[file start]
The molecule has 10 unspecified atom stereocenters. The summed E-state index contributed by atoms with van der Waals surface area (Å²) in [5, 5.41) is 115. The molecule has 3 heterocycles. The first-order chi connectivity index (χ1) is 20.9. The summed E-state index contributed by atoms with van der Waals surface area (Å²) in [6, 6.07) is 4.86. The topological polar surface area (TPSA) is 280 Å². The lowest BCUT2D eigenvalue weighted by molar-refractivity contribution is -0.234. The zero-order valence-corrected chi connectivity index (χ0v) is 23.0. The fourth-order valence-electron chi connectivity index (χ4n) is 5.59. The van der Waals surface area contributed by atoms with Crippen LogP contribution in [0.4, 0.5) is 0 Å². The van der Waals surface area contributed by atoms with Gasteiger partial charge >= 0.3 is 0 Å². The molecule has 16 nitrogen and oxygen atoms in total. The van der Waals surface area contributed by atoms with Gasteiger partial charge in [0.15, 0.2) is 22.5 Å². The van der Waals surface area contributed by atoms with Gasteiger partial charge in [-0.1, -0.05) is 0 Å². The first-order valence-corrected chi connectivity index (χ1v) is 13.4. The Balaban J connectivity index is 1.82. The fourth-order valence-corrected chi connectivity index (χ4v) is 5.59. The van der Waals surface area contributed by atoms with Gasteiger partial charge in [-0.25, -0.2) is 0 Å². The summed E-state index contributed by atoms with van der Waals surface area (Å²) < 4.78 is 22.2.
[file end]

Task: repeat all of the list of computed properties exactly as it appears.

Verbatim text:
The molecule has 10 unspecified atom stereocenters. The summed E-state index contributed by atoms with van der Waals surface area (Å²) in [5, 5.41) is 115. The molecule has 3 heterocycles. The first-order chi connectivity index (χ1) is 20.9. The summed E-state index contributed by atoms with van der Waals surface area (Å²) in [6, 6.07) is 4.86. The topological polar surface area (TPSA) is 280 Å². The lowest BCUT2D eigenvalue weighted by molar-refractivity contribution is -0.234. The zero-order valence-corrected chi connectivity index (χ0v) is 23.0. The fourth-order valence-electron chi connectivity index (χ4n) is 5.59. The van der Waals surface area contributed by atoms with Crippen LogP contribution in [0.4, 0.5) is 0 Å². The van der Waals surface area contributed by atoms with Gasteiger partial charge >= 0.3 is 0 Å². The molecule has 16 nitrogen and oxygen atoms in total. The van der Waals surface area contributed by atoms with Gasteiger partial charge in [0.15, 0.2) is 22.5 Å². The van der Waals surface area contributed by atoms with Gasteiger partial charge in [-0.1, -0.05) is 0 Å². The first-order valence-corrected chi connectivity index (χ1v) is 13.4. The Balaban J connectivity index is 1.82. The fourth-order valence-corrected chi connectivity index (χ4v) is 5.59. The van der Waals surface area contributed by atoms with Gasteiger partial charge in [-0.25, -0.2) is 0 Å². The summed E-state index contributed by atoms with van der Waals surface area (Å²) < 4.78 is 22.2.